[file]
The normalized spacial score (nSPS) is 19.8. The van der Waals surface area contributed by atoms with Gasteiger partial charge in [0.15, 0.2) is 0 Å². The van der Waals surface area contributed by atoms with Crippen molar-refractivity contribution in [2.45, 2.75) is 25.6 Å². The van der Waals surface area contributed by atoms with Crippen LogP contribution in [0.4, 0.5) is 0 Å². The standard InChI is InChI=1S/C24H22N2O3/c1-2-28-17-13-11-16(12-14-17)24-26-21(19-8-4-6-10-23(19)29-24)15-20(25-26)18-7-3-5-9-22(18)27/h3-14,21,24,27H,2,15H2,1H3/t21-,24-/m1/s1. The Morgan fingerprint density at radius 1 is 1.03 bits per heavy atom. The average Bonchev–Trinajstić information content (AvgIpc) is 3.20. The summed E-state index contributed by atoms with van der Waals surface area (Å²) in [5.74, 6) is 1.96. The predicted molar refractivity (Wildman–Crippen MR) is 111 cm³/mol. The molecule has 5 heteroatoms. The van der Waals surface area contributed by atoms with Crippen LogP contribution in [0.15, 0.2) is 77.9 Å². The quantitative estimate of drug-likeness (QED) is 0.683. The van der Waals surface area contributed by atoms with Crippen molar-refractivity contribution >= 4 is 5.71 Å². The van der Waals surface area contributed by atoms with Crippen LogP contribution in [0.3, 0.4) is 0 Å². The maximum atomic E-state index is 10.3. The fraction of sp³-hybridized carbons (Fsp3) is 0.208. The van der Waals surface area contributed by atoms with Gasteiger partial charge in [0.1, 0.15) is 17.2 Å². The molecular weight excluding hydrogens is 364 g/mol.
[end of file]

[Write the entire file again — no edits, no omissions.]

The normalized spacial score (nSPS) is 19.8. The van der Waals surface area contributed by atoms with Gasteiger partial charge in [0.15, 0.2) is 0 Å². The van der Waals surface area contributed by atoms with Crippen molar-refractivity contribution in [2.45, 2.75) is 25.6 Å². The van der Waals surface area contributed by atoms with Crippen LogP contribution in [0.4, 0.5) is 0 Å². The standard InChI is InChI=1S/C24H22N2O3/c1-2-28-17-13-11-16(12-14-17)24-26-21(19-8-4-6-10-23(19)29-24)15-20(25-26)18-7-3-5-9-22(18)27/h3-14,21,24,27H,2,15H2,1H3/t21-,24-/m1/s1. The Morgan fingerprint density at radius 1 is 1.03 bits per heavy atom. The average Bonchev–Trinajstić information content (AvgIpc) is 3.20. The summed E-state index contributed by atoms with van der Waals surface area (Å²) in [5.74, 6) is 1.96. The predicted molar refractivity (Wildman–Crippen MR) is 111 cm³/mol. The molecule has 5 heteroatoms. The van der Waals surface area contributed by atoms with Crippen LogP contribution in [0.15, 0.2) is 77.9 Å². The quantitative estimate of drug-likeness (QED) is 0.683. The van der Waals surface area contributed by atoms with Crippen molar-refractivity contribution >= 4 is 5.71 Å². The van der Waals surface area contributed by atoms with Crippen LogP contribution in [0.3, 0.4) is 0 Å². The maximum atomic E-state index is 10.3. The fraction of sp³-hybridized carbons (Fsp3) is 0.208. The van der Waals surface area contributed by atoms with Gasteiger partial charge in [0.1, 0.15) is 17.2 Å². The molecular weight excluding hydrogens is 364 g/mol.